A while back, I described the “illusion of inclusion” – what happens when financial products reach under-served consumers or investors largely due to terms that advantage the provider instead of the customer, advertising that a product has vital protections such as FDIC insurance, little of the customer-servicing capacity needed to prevent undue loss, or the vulnerable are otherwise persuaded to take a chance that’s just too good to be even close to true. The events this week show that some policymakers are taking notice, but the notice is so limited and the risks so large that much more is required before still more of the financially fragile are put at even greater risk.

First, Senate Banking Chairman Brown called on the CFPB to investigate not just one nonbank claiming to be a bank even as it summarily closed consumer accounts, but also for a review of all nonbanks now outside the reach of critical consumer-protection safeguards.  Second, state securities enforcers struck out at BlockFi, a crypto company opening what purports to be savings accounts paying a 7.5 percent rate of interest on crypto assets.  All of the “depositors” and “investors in these “bank” accounts think that the new provider will beat all the old, tired, low-rate offers, as are Robinhood’s customers.  Very few of them can, though, afford to take a real risk – Robinhood’s investors aren’t merry men; they instead have a median investment of only $240 with this fun firm.

The problem here isn’t just a few rogue actors.  There will always be marginal providers – indeed even some big and perhaps also regulated ones – who do ill in the name of innovation.  If that’s all that were happening now, then stepping up the pace of enforcement would ensure that bad actors are ensnared and, if needed, rules can eventually be wrought if enforcement doesn’t suffice.

However, this wait-and-see, piecemeal approach belies hard truths and even harder experience.  One might say that, if only a small sliver of consumers or investors is harmed, then ex ante enforcement might well seem sufficient given the putative efficiency and inclusion benefits of wide-open innovation. But harm to small market segments still means loss to many, if not also thousands, of vulnerable households.  To each of them, that’s a high price to pay even if a pittance of enforcement remuneration eventually trickles their way.

Almost forty percent of Americans have less than $400 on hand against the unexpected.  Thus, loss of even a little money to ill-behaved financial providers puts all too many at grave, long-term risk even for losses some might well think negligible.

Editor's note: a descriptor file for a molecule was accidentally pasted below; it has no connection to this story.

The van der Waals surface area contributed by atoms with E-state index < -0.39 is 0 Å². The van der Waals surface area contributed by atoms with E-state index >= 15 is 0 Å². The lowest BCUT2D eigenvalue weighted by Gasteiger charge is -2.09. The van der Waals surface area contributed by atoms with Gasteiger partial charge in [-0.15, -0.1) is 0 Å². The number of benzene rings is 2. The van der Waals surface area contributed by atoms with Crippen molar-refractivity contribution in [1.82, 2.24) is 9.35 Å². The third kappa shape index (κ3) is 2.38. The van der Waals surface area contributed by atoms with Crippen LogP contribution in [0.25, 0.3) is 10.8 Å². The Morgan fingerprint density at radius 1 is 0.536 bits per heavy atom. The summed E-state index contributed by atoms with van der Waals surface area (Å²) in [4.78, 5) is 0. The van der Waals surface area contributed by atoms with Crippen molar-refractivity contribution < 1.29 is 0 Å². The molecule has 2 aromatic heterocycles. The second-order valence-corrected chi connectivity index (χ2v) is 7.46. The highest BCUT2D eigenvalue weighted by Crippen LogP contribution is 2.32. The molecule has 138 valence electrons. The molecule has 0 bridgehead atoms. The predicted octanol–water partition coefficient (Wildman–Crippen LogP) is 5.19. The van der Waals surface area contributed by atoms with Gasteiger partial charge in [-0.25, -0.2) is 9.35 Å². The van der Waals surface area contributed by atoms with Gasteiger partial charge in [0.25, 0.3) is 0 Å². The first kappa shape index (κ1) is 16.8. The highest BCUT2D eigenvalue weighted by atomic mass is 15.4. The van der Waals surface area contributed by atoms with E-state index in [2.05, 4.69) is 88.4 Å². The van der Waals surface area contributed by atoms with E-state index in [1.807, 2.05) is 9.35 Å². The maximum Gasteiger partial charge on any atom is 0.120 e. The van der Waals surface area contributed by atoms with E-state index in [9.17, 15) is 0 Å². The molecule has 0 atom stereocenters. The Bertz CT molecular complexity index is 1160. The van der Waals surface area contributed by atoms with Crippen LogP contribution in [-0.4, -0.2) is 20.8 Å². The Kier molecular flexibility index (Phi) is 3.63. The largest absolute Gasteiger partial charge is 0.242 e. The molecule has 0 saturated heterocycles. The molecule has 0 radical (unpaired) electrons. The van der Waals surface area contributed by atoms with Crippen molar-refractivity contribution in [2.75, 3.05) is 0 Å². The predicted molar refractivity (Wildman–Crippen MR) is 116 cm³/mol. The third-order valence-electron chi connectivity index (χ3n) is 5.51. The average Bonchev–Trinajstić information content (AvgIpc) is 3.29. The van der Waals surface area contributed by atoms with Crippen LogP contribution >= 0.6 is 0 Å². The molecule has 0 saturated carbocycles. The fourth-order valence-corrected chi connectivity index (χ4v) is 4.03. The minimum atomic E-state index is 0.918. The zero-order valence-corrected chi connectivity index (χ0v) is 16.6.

Further, consumers bewitched by the promise of a higher return at a time of negative ones across the regulated sector don’t deserve their fate at the hands of the unscrupulous.  They are desperate for the yield vital to even a hope of a little wealth accumulation.  They thus more often than not fail to understand the risks they run when marketing is seductive and product agreements are impenetrable to all but the lawyers who wrote them.  The more financial companies are able to advantage themselves via information asymmetry, not product value-add, the riskier grows the financial system as a whole.  Been there, seen that, don’t need to do it again.

Once, we trusted auto manufacturers to bring out the latest, most original cars inspired by the spirit of innovation and the demands of an efficient market.  Starting in the 1970s with the infamous Pinto expose, we learned that trusting safety and soundness to the marketplace put too many innocent lives at too much risk.  Only some kids died in these crashes, but some was rightly seen as too many.  We thus mandated where gas tanks are located, that cars must have seat belts and airbags and over time also that each car must have protections seen and unseen to protect even the driver who wants to take risks so others do not suffer needlessly thereby.

Highways also have guardrails to keep all cars where they belong, not just those which for some reason or another seem most prone to go off the road.  Despite all these rules, we have automobile innovation, lots of it.

In the absence of like-kind rules for like-kind activities, we are designing a financial system full of Ford Pintos on roads with higher and higher guard rails thanks to bigger and bigger bailouts.  This means more crashes that kill more people even though the roads stay clear for emergency vehicles.  Surely, we can build in some seatbelts now to protect the innocent later on.